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Subject: Re: [boost] [string] Yet another Unicode string class
From: Jeff Flinn (TriumphSprint2000_at_[hidden])
Date: 2011-02-15 07:35:01

Mathias Gaunard wrote:
> On 15/02/2011 00:12, Howard Hinnant wrote:
>> On Feb 14, 2011, at 5:55 PM, John Bytheway wrote:
>>> On 14/02/11 19:08, Scott McMurray wrote:
>>>> On Mon, Feb 14, 2011 at 01:53, Mathias Gaunard
>>>> <mathias.gaunard_at_[hidden]> wrote:
>>>>> SBO makes moving a string costly.
>>>> How bug a buffer does SBO usually use?
>>> The libc++ string uses 23 bytes (on a 64-bit architecture) by squishing
>>> the length into a single byte for short strings.
>>> I don't see how that makes moves costly, though. The move constructor
>>> for this string simply copies the bytes and zeroes out the source; it
>>> doesn't even need to branch based on whether it's a long or short
>>> string. Perhaps the concern is that such techniques are not defined
>>> behaviour? Or that the use of unions might confuse the optimizer?
>> It isn't so much the size of the buffer that matters, but rather the
>> total number of words that need to be copied or otherwise manipulated
>> (e.g. zeroed). The libc++ string is 3 words (on 32 and 64 bit) and
>> the cost of the move is proportional to 3. If the libc++ string
>> needed to move (for example) 6 words, then its move constructor would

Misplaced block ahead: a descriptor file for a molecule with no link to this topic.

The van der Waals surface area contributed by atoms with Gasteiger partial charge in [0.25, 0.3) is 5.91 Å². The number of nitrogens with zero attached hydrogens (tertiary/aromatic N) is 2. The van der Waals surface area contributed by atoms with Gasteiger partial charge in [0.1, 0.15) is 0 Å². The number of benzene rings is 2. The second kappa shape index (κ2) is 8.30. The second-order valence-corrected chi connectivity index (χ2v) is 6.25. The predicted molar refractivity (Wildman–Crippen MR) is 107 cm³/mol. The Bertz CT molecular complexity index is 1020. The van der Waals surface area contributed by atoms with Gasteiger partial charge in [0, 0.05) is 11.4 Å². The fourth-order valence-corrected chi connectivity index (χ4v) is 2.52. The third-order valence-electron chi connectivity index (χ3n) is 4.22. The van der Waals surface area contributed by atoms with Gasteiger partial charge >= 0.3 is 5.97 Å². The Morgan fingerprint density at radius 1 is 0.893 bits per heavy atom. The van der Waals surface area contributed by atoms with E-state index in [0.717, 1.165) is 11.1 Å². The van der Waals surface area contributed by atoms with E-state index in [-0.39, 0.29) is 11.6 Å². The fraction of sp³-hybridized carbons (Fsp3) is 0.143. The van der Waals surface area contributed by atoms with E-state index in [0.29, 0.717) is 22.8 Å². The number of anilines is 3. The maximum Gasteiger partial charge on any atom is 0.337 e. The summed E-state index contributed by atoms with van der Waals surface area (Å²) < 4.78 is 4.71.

>> be twice as expensive, though still cheap compared to a copy of a long
>> string.
> I didn't know it was just 3 words, that's still very cheap.
> Using memcpy doesn't break the strict aliasing guarantee, so that's legal.
> It could be even cheaper if it could be copied using SIMD instructions,
> but then that would put restrictions on the alignment of string, which
> one might not want.

This caught my eye. A couple of years ago I looked at MMX/SIMD - tested
an example off of the codeguru website which out of the box showed
MMX/SIMD was faster. I unrolled the loop of the non-MMX/SIMD code using
duff's device and saw no difference in performance with or without
MMX/SIMD. I'm just wondering in your experience is there a real benefit
of MMX/SIMD even discounting the alignment issue.

Thanks, Jeff

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